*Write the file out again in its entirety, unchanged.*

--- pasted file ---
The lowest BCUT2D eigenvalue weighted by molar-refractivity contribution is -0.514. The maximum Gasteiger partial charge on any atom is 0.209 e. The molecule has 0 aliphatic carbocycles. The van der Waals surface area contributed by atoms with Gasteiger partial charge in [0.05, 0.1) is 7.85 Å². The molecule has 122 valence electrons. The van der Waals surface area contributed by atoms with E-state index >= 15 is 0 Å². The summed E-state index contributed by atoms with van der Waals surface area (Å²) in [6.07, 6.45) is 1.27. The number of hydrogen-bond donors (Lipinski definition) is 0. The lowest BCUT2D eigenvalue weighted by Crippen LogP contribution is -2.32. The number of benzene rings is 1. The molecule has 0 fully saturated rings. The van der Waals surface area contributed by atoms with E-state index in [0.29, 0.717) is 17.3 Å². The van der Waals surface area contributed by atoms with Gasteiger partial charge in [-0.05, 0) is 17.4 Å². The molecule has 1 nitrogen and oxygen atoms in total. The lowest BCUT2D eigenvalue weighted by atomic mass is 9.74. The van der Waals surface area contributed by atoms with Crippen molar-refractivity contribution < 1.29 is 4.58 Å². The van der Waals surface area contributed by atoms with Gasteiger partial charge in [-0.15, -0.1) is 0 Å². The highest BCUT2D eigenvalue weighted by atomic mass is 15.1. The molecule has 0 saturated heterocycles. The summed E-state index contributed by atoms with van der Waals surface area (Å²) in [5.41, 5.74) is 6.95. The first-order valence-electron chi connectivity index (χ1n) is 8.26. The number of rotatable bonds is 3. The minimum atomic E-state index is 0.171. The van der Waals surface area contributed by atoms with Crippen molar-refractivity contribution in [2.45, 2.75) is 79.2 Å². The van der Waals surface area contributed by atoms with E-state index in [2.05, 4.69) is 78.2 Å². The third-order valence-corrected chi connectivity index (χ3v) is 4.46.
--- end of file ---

The lowest BCUT2D eigenvalue weighted by molar-refractivity contribution is -0.514. The maximum Gasteiger partial charge on any atom is 0.209 e. The molecule has 0 aliphatic carbocycles. The van der Waals surface area contributed by atoms with Gasteiger partial charge in [0.05, 0.1) is 7.85 Å². The molecule has 122 valence electrons. The van der Waals surface area contributed by atoms with E-state index >= 15 is 0 Å². The summed E-state index contributed by atoms with van der Waals surface area (Å²) in [6.07, 6.45) is 1.27. The number of hydrogen-bond donors (Lipinski definition) is 0. The lowest BCUT2D eigenvalue weighted by Crippen LogP contribution is -2.32. The number of benzene rings is 1. The molecule has 0 fully saturated rings. The van der Waals surface area contributed by atoms with E-state index in [0.29, 0.717) is 17.3 Å². The van der Waals surface area contributed by atoms with Gasteiger partial charge in [-0.05, 0) is 17.4 Å². The molecule has 1 nitrogen and oxygen atoms in total. The lowest BCUT2D eigenvalue weighted by atomic mass is 9.74. The van der Waals surface area contributed by atoms with Crippen molar-refractivity contribution < 1.29 is 4.58 Å². The van der Waals surface area contributed by atoms with Gasteiger partial charge in [-0.15, -0.1) is 0 Å². The highest BCUT2D eigenvalue weighted by atomic mass is 15.1. The molecule has 0 saturated heterocycles. The summed E-state index contributed by atoms with van der Waals surface area (Å²) in [5.41, 5.74) is 6.95. The first-order valence-electron chi connectivity index (χ1n) is 8.26. The number of rotatable bonds is 3. The minimum atomic E-state index is 0.171. The van der Waals surface area contributed by atoms with Crippen molar-refractivity contribution in [2.45, 2.75) is 79.2 Å². The van der Waals surface area contributed by atoms with E-state index in [2.05, 4.69) is 78.2 Å². The third-order valence-corrected chi connectivity index (χ3v) is 4.46.